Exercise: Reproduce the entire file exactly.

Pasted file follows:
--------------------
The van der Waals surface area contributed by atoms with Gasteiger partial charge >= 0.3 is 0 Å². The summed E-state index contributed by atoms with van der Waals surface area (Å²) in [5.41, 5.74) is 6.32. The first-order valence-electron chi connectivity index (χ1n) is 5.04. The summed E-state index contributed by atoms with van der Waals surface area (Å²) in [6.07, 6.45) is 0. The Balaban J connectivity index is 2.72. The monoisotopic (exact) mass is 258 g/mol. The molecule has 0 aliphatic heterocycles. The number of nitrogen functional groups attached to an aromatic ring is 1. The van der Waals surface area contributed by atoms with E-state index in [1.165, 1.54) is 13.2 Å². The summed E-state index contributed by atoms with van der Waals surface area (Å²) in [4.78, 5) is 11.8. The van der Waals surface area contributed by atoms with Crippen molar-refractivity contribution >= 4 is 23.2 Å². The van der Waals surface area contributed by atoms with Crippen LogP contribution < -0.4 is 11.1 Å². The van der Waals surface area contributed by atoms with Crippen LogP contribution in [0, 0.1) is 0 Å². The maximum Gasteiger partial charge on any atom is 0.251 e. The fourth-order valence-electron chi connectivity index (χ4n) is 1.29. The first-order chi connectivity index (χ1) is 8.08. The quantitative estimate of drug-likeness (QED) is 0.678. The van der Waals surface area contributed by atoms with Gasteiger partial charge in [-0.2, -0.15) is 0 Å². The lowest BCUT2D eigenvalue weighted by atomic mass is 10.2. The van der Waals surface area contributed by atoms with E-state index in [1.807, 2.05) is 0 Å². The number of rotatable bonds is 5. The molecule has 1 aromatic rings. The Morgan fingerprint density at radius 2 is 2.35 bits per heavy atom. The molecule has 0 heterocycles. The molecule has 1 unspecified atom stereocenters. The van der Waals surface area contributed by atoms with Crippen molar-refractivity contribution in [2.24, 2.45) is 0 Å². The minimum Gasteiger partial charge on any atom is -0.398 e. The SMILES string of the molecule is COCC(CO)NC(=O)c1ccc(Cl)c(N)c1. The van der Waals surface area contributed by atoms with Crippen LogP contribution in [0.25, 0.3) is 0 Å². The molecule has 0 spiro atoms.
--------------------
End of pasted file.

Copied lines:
The van der Waals surface area contributed by atoms with Gasteiger partial charge >= 0.3 is 0 Å². The summed E-state index contributed by atoms with van der Waals surface area (Å²) in [5.41, 5.74) is 6.32. The first-order valence-electron chi connectivity index (χ1n) is 5.04. The summed E-state index contributed by atoms with van der Waals surface area (Å²) in [6.07, 6.45) is 0. The Balaban J connectivity index is 2.72. The monoisotopic (exact) mass is 258 g/mol. The molecule has 0 aliphatic heterocycles. The number of nitrogen functional groups attached to an aromatic ring is 1. The van der Waals surface area contributed by atoms with E-state index in [1.165, 1.54) is 13.2 Å². The summed E-state index contributed by atoms with van der Waals surface area (Å²) in [4.78, 5) is 11.8. The van der Waals surface area contributed by atoms with Crippen molar-refractivity contribution >= 4 is 23.2 Å². The van der Waals surface area contributed by atoms with Crippen LogP contribution < -0.4 is 11.1 Å². The van der Waals surface area contributed by atoms with Crippen LogP contribution in [0, 0.1) is 0 Å². The maximum Gasteiger partial charge on any atom is 0.251 e. The fourth-order valence-electron chi connectivity index (χ4n) is 1.29. The first-order chi connectivity index (χ1) is 8.08. The quantitative estimate of drug-likeness (QED) is 0.678. The van der Waals surface area contributed by atoms with Gasteiger partial charge in [-0.2, -0.15) is 0 Å². The lowest BCUT2D eigenvalue weighted by atomic mass is 10.2. The van der Waals surface area contributed by atoms with E-state index in [1.807, 2.05) is 0 Å². The number of rotatable bonds is 5. The molecule has 1 aromatic rings. The Morgan fingerprint density at radius 2 is 2.35 bits per heavy atom. The molecule has 0 heterocycles. The molecule has 1 unspecified atom stereocenters. The van der Waals surface area contributed by atoms with Crippen molar-refractivity contribution in [2.24, 2.45) is 0 Å². The minimum Gasteiger partial charge on any atom is -0.398 e. The SMILES string of the molecule is COCC(CO)NC(=O)c1ccc(Cl)c(N)c1. The van der Waals surface area contributed by atoms with Crippen LogP contribution in [0.25, 0.3) is 0 Å². The molecule has 0 spiro atoms.